Send people to college for Christmas

December 14, 2010 | By | 4 Replies More

Once again, American is dropping loads of cash on trinkets and gadgets, supposedly to celebrate the birth of Jesus.    That contorted thought process is a separate topic from what I really want to discuss here.   In this post I’d like to recommend that you give your friends or family members an incredibly valuable gift of knowledge in lieu of trinkets and gadgets.   Because your loved ones don’t need any more knickknacks, so them to college instead.

I am 1/4 through a college course that I am “taking” in my own home at night (while I ride an exercise cycle–it was 5 degrees yesterday in St. Louis).  I’m taking “Biology and Human Behavior:  The Neurological Origins of Individuality, 2nd Edition.”  This course is taught by Robert Sapolsky of Stanford, and I must say that he is one incredibly capable teacher.  The course cost me only $70 while on a special sale two weeks ago, and it included four video DVD’s. For an extra $25 I was sent a detailed course outline and a written transcript of the entire 24-lecture course.   Sapolsky, who is both brilliant and entertaining, has made it possible for me to push to a new, much more rigorous and memorable, level of understanding of neuroscience. Nothing like multi-modal learning, rather than sticking solely to books.   I’d highly recommend Sapolsky’s course, which I recently purchased from The Great Courses Company.

Here’s the pitch (I’m not being paid for this): Buy a gift certificate from The Great Courses Company (AKA “The Teaching Company”) to send your loved ones to college this Christmas.  They can choose from among hundreds of courses taught by highly decorated college professors.  Courses seem to range from $35 to $200 (don’t be frightened away by the ridiculous “list prices.”  Just click the course and see the real price, and keep in mind that various courses are featured at much lower prices periodically).   The gift-recipient can choose from courses in many fields, including science, art, history and literature.  Then after they finish taking their studies, of course, ask if you can borrow it.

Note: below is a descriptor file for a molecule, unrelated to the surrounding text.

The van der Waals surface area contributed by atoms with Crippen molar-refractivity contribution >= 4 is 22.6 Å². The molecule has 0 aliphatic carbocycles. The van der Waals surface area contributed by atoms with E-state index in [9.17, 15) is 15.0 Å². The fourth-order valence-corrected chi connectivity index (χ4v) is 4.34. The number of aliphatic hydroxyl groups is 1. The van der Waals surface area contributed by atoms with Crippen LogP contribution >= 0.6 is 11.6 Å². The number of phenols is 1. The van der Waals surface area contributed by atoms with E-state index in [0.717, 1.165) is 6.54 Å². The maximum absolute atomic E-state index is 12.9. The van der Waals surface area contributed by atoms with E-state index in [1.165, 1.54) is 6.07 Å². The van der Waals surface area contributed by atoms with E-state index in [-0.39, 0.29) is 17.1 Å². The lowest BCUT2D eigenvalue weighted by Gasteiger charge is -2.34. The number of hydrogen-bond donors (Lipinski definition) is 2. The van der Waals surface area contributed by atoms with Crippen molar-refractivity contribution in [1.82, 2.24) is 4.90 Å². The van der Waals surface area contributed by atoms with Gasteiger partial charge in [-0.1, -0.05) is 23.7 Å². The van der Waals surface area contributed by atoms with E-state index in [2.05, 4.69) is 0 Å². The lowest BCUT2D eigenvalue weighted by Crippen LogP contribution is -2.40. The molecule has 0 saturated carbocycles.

Category: Education, Science

About the Author ()

Erich Vieth is an attorney focusing on consumer law litigation and appellate practice. He is also a working musician and a writer, having founded Dangerous Intersection in 2006. Erich lives in the Shaw Neighborhood of St. Louis, Missouri, where he lives half-time with his two extraordinary daughters.

Comments (4)

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  1. Ben says:

    This just caught my eye too, 250 free online courses!

  2. Moni says:

    MIT OpenCourseWare has the course materials for many of their courses entirely online. They include the syllabus, reading list, course calendar, lecture notes, etc. all for FREE!!!!



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